In the past few weeks, my calendar has been filled with conversations with independent school Academic Leaders. These conversations have been varied and engaging. I’ve connected with Academic Leaders from schools across the country, both large and small, boarding and day, urban and rural, and so on.
As diverse as the schools and the leaders are, there's a thread going through these conversations, whether I’m speaking with the Assistant Head of School for Academics at a K-8 with just under 50 total faculty members, or the chair of the English department at a large school with over 15 faculty members to lead. Academic Leaders are concerned about sustainability, not just in the larger global environmental sense, but in the personal, ‘How do we sustain our people?’ sense. There’s the “right now” sustainability: Can we sustain the fragile optimism we share right now as mask mandates and hospitalizations drop? We’ve been here before…
Timing plays a role. Academic Leaders are concerned about the well-being of students and teachers in a school year that’s about to begin concluding, an oxymoronic phrase that captures the season of school life that begins after spring break, and gathers speed and intensity until the end of the academic year. As they look ahead, Academic Leaders are wondering, “How can I help support each person relying on me?”
There’s also a longer view at play in their consideration: will the teachers and students return for 2022-2023? The data on both are confusing and mixed, and one’s perspective on enrollment changes and hiring in the face of “the big quit,” is dependent upon the factors particular to an individual school’s situation, geography, and community. Academic Leaders are wondering, “How can I help sustain the community we’ve built and nurtured?”
There’s a topic I’ve learned to ask about if it doesn’t emerge after the conversation has covered these more external concerns. “How are you managing your sustainability?” I ask, because I know that the mindset of many Academic Leaders is to keep themselves on a back burner. Here’s where the conversations get real and everyone wants to be off the record: Academic Leaders are worried about their personal capacity to continue to serve well, too. At the end of some days, they step away knowing they’ve left things undone and unanswered, and they hope that they've been perceptive enough in their to-do list triage that they’ve picked the right things to leave to tackle tomorrow.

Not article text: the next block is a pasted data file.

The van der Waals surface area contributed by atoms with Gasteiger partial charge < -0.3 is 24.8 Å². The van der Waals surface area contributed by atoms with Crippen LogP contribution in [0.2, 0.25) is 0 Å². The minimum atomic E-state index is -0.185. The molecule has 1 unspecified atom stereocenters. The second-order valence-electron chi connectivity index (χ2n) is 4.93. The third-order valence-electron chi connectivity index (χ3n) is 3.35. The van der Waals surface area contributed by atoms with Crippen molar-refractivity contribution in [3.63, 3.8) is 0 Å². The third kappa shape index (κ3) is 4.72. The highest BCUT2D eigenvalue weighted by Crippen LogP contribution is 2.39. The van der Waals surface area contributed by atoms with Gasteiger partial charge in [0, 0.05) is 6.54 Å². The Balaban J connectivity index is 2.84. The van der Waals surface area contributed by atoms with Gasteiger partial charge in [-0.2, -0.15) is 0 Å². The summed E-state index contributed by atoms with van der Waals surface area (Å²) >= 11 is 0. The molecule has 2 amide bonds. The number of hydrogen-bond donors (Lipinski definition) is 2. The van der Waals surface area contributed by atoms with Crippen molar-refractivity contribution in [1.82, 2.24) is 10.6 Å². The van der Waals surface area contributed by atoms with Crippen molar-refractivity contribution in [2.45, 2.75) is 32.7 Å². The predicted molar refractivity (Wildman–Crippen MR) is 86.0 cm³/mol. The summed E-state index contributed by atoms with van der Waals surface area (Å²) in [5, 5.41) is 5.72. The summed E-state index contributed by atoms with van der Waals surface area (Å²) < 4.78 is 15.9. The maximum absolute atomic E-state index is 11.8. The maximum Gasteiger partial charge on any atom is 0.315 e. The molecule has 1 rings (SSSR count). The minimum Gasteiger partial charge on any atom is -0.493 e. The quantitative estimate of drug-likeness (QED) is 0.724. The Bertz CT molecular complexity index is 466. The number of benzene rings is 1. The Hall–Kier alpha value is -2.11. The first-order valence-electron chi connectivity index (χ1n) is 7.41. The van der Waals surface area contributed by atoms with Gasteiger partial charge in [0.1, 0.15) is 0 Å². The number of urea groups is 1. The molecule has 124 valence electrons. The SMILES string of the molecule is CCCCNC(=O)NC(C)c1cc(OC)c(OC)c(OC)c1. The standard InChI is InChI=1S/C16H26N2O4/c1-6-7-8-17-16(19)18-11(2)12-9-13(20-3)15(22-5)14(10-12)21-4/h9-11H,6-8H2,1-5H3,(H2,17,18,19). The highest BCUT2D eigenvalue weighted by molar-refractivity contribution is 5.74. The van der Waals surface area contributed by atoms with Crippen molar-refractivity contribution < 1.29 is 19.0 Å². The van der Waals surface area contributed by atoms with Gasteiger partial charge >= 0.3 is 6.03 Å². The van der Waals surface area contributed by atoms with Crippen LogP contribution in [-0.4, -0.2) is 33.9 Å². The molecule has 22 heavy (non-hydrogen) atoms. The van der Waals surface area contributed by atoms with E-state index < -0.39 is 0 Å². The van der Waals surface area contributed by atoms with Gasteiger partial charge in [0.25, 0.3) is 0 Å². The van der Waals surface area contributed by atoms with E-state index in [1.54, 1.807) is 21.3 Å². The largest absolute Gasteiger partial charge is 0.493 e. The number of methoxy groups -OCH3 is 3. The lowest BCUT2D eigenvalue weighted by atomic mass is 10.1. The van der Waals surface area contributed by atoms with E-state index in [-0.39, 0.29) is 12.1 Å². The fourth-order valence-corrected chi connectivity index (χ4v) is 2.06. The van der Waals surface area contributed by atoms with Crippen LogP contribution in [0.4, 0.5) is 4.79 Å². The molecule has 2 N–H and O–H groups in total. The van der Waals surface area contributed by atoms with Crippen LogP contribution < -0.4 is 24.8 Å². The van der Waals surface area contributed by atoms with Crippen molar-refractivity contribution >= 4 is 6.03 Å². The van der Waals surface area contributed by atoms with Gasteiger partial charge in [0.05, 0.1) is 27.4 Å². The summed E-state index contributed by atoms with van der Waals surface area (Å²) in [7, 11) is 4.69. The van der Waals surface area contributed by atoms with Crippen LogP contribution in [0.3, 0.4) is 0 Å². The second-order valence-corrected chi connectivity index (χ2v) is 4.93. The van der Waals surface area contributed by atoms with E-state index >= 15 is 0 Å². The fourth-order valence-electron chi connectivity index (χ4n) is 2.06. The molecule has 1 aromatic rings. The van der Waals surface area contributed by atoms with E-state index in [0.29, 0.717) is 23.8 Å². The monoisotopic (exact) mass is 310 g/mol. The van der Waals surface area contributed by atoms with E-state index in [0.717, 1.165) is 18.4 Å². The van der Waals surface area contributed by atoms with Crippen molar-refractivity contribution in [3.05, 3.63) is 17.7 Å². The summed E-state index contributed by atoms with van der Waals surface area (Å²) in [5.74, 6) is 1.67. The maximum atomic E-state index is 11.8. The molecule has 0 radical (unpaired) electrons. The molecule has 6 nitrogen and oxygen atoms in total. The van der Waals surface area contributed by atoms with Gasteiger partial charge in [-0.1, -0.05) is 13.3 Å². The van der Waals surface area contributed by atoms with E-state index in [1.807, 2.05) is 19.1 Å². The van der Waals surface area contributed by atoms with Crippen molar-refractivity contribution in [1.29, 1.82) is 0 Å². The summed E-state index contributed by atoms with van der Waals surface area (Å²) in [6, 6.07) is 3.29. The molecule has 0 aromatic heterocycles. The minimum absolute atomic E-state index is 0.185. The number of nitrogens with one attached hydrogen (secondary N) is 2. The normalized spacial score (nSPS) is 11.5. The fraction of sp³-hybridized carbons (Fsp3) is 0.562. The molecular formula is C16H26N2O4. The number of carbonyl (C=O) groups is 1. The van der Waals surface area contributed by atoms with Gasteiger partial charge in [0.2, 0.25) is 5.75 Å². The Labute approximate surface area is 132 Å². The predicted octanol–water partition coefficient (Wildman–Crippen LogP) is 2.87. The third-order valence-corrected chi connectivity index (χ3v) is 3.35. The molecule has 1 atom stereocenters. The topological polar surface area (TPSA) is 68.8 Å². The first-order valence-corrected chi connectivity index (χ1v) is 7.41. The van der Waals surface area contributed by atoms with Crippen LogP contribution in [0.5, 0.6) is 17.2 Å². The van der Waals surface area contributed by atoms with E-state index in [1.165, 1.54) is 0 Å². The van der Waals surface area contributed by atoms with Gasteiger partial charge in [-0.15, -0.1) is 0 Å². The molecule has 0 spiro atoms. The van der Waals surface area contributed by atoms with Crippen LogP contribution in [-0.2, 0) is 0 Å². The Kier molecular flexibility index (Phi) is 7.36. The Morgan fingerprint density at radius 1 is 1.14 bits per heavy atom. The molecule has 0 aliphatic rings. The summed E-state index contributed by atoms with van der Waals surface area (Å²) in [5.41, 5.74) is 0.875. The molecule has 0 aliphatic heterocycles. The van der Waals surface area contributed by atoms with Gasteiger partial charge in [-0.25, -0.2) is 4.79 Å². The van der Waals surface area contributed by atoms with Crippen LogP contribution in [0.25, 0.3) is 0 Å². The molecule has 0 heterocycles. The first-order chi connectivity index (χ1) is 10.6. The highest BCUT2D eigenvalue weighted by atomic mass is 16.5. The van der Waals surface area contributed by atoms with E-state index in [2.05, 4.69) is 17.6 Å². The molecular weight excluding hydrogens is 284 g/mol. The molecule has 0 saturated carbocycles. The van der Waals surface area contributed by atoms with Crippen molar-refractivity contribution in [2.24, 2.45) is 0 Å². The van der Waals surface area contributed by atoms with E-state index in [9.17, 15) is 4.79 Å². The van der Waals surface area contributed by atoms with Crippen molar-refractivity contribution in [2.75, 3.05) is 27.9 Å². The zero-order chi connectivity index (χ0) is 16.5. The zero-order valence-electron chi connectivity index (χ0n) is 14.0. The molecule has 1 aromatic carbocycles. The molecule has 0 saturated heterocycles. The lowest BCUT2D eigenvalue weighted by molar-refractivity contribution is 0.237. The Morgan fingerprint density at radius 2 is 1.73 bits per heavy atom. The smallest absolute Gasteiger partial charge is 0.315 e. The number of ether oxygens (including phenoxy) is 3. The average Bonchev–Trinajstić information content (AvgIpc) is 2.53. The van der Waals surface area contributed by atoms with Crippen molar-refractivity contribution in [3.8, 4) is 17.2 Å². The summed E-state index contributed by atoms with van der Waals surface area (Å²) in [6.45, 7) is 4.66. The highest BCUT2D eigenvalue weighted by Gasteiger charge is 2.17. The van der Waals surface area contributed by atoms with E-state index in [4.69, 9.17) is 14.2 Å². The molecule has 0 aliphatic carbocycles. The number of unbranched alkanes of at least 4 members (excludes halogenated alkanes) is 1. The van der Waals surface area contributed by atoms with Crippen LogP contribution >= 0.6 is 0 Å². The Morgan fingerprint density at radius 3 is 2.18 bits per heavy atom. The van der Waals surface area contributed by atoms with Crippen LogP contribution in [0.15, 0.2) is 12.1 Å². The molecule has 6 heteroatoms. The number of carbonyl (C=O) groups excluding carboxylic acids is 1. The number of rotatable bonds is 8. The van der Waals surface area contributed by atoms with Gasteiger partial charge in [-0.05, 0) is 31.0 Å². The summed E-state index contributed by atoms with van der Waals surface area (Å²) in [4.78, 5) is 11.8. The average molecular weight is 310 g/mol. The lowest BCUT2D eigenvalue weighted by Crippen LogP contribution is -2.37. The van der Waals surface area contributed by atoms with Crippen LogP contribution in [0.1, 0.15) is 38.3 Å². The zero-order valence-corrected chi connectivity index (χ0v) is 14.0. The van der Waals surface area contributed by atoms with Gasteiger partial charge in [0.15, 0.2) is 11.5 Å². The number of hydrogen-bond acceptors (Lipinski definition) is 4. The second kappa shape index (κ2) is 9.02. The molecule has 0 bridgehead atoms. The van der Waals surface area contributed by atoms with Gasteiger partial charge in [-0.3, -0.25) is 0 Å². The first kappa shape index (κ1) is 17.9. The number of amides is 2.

Academic Leaders are also concerned about the sustainability of their profession. Almost a year ago, the National Association of Independent Schools (NAIS) shared that “more than half of heads intend to transition from their current jobs within the next five years…and over 60% of administrators plan to transition out of their job during that time frame.” Said one Academic Leader, “I don’t know where the next generation of leaders is going to come from if they’ve been watching us and seeing this as a model.”
And yet…that’s not where the conversations end. Academic Leaders remain optimistic and future focused, convinced that their work supporting mission-aligned teaching and learning matters. After sharing their concerns, what I inevitably hear next is a version of what another leader said, “Thank you for a place to make the personal connections I need to do my best work–that’s the key to sustainability.”
We’re honored to be making this space for Academic Leaders to sustain themselves and further the work they do every day. We’re here for you, Academic Leaders, whether it’s in providing the classes you need to grow your competencies, the connections you need for insights, or access to the voices of those who inspire you.
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Brad Rathgeber (he/him/his)